Dividend Investors: Don't Be Too Quick To Buy Cineplex Inc. (TSE:CGX) For Its Upcoming Dividend

Simply Wall St

It looks like Cineplex Inc. (TSE:CGX) is about to go ex-dividend in the next 4 days. This means that investors who purchase shares on or after the 29th of August will not receive the dividend, which will be paid on the 30th of September.

Cineplex's next dividend payment will be CA$0.15 per share, and in the last 12 months, the company paid a total of CA$1.80 per share. Based on the last year's worth of payments, Cineplex stock has a trailing yield of around 7.4% on the current share price of CA$24.29. We love seeing companies pay a dividend, but it's also important to be sure that laying the golden eggs isn't going to kill our golden goose! We need to see whether the dividend is covered by earnings and if it's growing.

Check out our latest analysis for Cineplex

If a company pays out more in dividends than it earned, then the dividend might become unsustainable - hardly an ideal situation. Cineplex paid out a disturbingly high 224% of its profit as dividends last year, which makes us concerned there's something we don't fully understand in the business. Yet cash flow is typically more important than profit for assessing dividend sustainability, so we should always check if the company generated enough cash to afford its dividend. It paid out 84% of its free cash flow as dividends, which is within usual limits but will limit the company's ability to lift the dividend if there's no growth.

It's good to see that while Cineplex's dividends were not covered by profits, at least they are affordable from a cash perspective. If executives were to continue paying more in dividends than the company reported in profits, we'd view this as a warning sign. Extraordinarily few companies are capable of persistently paying a dividend that is greater than their profits.

Click here to see the company's payout ratio, plus analyst estimates of its future dividends.

TSX:CGX Historical Dividend Yield, August 24th 2019

Have Earnings And Dividends Been Growing?

When earnings decline, dividend companies become much harder to analyse and own safely. If earnings decline and the company is forced to cut its dividend, investors could watch the value of their investment go up in smoke. Cineplex's earnings per share have fallen at approximately 10% a year over the previous 5 years. Such a sharp decline casts doubt on the future sustainability of the dividend.

Another key way to measure a company's dividend prospects is by measuring its historical rate of dividend growth. In the past 10 years, Cineplex has increased its dividend at approximately 3.6% a year on average. The only way to pay higher dividends when earnings are shrinking is either to pay out a larger percentage of profits, spend cash from the balance sheet, or borrow the money. Cineplex is already paying out a high percentage of its income, so without earnings growth, we're doubtful of whether this dividend will grow much in the future.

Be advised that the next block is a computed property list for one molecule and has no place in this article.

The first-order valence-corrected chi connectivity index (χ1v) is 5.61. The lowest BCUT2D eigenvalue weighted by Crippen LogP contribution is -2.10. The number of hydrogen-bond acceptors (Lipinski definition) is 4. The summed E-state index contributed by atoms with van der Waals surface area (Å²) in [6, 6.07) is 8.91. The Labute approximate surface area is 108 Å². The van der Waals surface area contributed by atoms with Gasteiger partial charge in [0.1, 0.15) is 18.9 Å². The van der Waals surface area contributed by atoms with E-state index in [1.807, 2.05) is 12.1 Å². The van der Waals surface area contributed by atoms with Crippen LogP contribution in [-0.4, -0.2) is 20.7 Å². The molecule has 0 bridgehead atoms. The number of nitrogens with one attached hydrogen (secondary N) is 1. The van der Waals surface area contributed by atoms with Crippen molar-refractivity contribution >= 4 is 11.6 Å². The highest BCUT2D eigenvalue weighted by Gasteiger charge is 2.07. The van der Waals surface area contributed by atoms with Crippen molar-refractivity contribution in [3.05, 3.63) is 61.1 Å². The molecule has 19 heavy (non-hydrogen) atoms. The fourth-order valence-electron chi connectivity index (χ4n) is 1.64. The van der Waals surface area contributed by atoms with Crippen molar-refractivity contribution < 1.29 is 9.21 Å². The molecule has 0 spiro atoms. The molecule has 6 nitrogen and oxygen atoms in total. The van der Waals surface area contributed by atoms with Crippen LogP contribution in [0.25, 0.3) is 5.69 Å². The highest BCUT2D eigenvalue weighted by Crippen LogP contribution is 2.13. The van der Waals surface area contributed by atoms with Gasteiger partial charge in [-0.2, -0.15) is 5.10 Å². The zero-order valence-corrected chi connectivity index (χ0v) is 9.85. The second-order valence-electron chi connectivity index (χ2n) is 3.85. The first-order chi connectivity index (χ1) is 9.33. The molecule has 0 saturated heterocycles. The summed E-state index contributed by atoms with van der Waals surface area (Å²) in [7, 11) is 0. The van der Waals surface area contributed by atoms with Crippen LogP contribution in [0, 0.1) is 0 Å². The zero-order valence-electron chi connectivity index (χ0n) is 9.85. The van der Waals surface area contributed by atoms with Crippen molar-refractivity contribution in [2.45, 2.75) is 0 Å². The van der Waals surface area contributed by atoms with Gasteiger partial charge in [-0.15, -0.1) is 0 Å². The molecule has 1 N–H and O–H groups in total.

To Sum It Up

Is Cineplex an attractive dividend stock, or better left on the shelf? Earnings per share have been in decline, which is not encouraging. Additionally, Cineplex is paying out quite a high percentage of its earnings, and more than half its cash flow, so it's hard to evaluate whether the company is reinvesting enough in its business to improve its situation. It's not that we think Cineplex is a bad company, but these characteristics don't generally lead to outstanding dividend performance.

Ever wonder what the future holds for Cineplex? See what the nine analysts we track are forecasting, with this visualisation of its historical and future estimated earnings and cash flow

A common investment mistake is buying the first interesting stock you see. Here you can find a list of promising dividend stocks with a greater than 2% yield and an upcoming dividend.

We aim to bring you long-term focused research analysis driven by fundamental data. Note that our analysis may not factor in the latest price-sensitive company announcements or qualitative material.

If you spot an error that warrants correction, please contact the editor at editorial-team@simplywallst.com. This article by Simply Wall St is general in nature. It does not constitute a recommendation to buy or sell any stock, and does not take account of your objectives, or your financial situation. Simply Wall St has no position in the stocks mentioned. Thank you for reading.